Israel denies nuclear talks with SAfrica
Israel never "negotiated the exchange" of nuclear weapons with South Africa, President Shimon Peres said on Monday, denying a report that he personally offered missiles to the apartheid regime in 1975.
The report, published by Britain's Guardian newspaper, quoted minutes from a series of top secret meetings in which Peres, who was then defence minister, allegedly offered his then South African counterpart PW Botha warheads "in three different sizes."
If the minutes were proven to be authentic, it would be the first documentary evidence of Israel's possession of nuclear weapons -- a fact which is widely accepted but which the Jewish state has neither confirmed nor denied.
The allegation prompted a strongly worded response from Peres' office.
"There exists no basis in reality for the claims published this morning by The Guardian that in 1975 Israel negotiated with South Africa the exchange of nuclear weapons," it said.
"Israel has never negotiated the exchange of nuclear weapons with South Africa. There exists no Israeli document or Israeli signature on a document that such negotiations took place," it said.
The Guardian had written the piece based on "selective interpretation of South African documents and not on concrete facts", it added.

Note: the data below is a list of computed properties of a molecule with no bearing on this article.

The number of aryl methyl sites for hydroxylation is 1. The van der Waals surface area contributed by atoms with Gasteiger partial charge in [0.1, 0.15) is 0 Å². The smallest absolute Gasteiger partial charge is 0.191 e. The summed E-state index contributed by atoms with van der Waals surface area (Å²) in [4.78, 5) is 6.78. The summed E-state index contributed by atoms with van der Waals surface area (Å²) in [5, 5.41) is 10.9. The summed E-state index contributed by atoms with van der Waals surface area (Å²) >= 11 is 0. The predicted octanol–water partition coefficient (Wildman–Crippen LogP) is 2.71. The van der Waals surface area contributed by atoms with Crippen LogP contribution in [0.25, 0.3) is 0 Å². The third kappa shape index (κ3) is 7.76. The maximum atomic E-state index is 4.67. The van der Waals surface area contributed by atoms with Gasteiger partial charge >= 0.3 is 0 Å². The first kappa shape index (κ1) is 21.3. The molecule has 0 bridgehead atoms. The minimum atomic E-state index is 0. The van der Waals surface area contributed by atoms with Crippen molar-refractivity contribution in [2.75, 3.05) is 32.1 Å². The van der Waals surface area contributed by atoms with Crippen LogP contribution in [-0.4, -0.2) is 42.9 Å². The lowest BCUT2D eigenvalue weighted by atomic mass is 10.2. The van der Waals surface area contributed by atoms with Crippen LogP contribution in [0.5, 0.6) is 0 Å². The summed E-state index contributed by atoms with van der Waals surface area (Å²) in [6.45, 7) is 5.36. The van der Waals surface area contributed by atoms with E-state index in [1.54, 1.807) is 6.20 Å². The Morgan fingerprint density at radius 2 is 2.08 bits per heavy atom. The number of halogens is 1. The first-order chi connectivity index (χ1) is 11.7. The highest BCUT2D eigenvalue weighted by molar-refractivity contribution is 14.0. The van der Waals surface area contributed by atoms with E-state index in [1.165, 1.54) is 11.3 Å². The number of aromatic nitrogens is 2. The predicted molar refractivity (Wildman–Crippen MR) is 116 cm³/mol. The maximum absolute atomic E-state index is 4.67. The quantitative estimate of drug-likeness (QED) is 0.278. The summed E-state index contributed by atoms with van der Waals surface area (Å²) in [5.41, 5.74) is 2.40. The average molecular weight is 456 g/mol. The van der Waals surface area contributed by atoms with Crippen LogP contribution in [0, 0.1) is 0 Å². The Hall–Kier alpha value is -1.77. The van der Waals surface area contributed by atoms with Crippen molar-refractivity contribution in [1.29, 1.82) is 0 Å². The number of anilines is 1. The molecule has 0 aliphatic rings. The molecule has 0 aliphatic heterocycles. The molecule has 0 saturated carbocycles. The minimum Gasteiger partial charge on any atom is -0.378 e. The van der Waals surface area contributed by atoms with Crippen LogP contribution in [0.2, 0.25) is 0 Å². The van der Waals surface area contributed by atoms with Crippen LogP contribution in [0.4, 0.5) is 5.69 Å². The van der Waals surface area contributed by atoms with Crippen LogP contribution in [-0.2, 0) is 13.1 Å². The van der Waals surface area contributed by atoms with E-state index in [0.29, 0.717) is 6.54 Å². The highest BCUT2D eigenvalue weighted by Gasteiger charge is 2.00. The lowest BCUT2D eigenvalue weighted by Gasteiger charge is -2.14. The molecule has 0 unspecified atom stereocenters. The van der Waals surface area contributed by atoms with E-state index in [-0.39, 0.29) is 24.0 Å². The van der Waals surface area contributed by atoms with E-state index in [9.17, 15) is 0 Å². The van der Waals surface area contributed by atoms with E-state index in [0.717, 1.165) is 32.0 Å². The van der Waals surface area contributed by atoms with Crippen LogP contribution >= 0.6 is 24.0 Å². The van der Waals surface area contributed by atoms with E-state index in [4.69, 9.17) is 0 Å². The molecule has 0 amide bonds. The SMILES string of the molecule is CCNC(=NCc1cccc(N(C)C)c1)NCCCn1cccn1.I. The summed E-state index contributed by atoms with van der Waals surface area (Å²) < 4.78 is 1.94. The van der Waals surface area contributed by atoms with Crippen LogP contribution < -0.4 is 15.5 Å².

The South African documents, which are dated March 31, 1975 and marked "top secret," show Peres' offer was made in response to Botha's request for Israel to supply them with warheads.
But they make no mention of any "exchange" between the parties. At the time, South Africa had not yet acquired nuclear capabilities and would not do so for several years.
At the talks, Israeli officials "formally offered to sell South Africa some of the nuclear-capable Jericho missiles in its arsenal," the memo said.
It also said Peres and Botha signed an agreement about military ties between the two countries including a clause which said "the very existence of this agreement" was to remain secret.
The material was discovered by US academic Sasha Polakow-Suransky while researching a book on the close relationship between the two allies.
According to the Guardian, Israel tried to stop Pretoria from declassifying the documents in response to a request from Polakow-Suransky, whose book The Unspoken Alliance: Israel's secret alliance with apartheid South Africa, is published in the United States this week.
Israel is widely believed to be the only nuclear power in the Middle East, with around 200 warheads, but has maintained a policy of deliberate ambiguity about its capabilities since the mid-60s.
In September 1979, Israel and South Africa allegedly carried out a secret nuclear test an offshore platform in the southern Indian Ocean.
The revelation came to light in another declassified document which was released in Washington in 2006 at the request of the security studies centre at Georgetown University.
The document, which was prepared for the White House, said Israel and South Africa, which was then under apartheid rule, were cooperating on military issues, including nuclear research.
South Africa later dismantled its nuclear weapons programme under UN supervision.